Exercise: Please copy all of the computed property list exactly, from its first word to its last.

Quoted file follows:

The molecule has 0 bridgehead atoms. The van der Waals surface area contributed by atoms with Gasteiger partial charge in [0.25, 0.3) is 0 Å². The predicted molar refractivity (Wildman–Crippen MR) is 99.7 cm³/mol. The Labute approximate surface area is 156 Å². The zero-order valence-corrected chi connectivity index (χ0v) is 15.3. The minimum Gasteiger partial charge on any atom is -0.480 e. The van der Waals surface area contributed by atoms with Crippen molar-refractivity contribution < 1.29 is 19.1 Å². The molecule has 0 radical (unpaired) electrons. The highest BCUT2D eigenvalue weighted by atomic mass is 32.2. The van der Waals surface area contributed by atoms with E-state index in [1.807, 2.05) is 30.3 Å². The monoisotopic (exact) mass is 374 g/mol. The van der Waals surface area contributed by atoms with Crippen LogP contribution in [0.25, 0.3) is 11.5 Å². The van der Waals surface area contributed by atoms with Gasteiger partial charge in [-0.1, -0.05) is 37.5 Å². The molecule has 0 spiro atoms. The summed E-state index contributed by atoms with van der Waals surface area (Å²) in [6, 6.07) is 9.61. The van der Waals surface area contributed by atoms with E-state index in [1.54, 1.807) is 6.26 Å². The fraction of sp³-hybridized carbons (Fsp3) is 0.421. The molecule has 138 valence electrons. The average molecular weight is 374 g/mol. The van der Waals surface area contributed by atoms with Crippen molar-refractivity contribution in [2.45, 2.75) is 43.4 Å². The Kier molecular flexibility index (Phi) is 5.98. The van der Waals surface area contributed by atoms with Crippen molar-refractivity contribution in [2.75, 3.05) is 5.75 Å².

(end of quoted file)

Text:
The molecule has 0 bridgehead atoms. The van der Waals surface area contributed by atoms with Gasteiger partial charge in [0.25, 0.3) is 0 Å². The predicted molar refractivity (Wildman–Crippen MR) is 99.7 cm³/mol. The Labute approximate surface area is 156 Å². The zero-order valence-corrected chi connectivity index (χ0v) is 15.3. The minimum Gasteiger partial charge on any atom is -0.480 e. The van der Waals surface area contributed by atoms with Crippen molar-refractivity contribution < 1.29 is 19.1 Å². The molecule has 0 radical (unpaired) electrons. The highest BCUT2D eigenvalue weighted by atomic mass is 32.2. The van der Waals surface area contributed by atoms with E-state index in [1.807, 2.05) is 30.3 Å². The monoisotopic (exact) mass is 374 g/mol. The van der Waals surface area contributed by atoms with Crippen LogP contribution in [0.25, 0.3) is 11.5 Å². The van der Waals surface area contributed by atoms with Gasteiger partial charge in [-0.1, -0.05) is 37.5 Å². The molecule has 0 spiro atoms. The summed E-state index contributed by atoms with van der Waals surface area (Å²) in [6, 6.07) is 9.61. The van der Waals surface area contributed by atoms with E-state index in [1.54, 1.807) is 6.26 Å². The fraction of sp³-hybridized carbons (Fsp3) is 0.421. The molecule has 138 valence electrons. The average molecular weight is 374 g/mol. The van der Waals surface area contributed by atoms with Crippen molar-refractivity contribution in [2.45, 2.75) is 43.4 Å². The Kier molecular flexibility index (Phi) is 5.98. The van der Waals surface area contributed by atoms with Crippen molar-refractivity contribution in [2.75, 3.05) is 5.75 Å².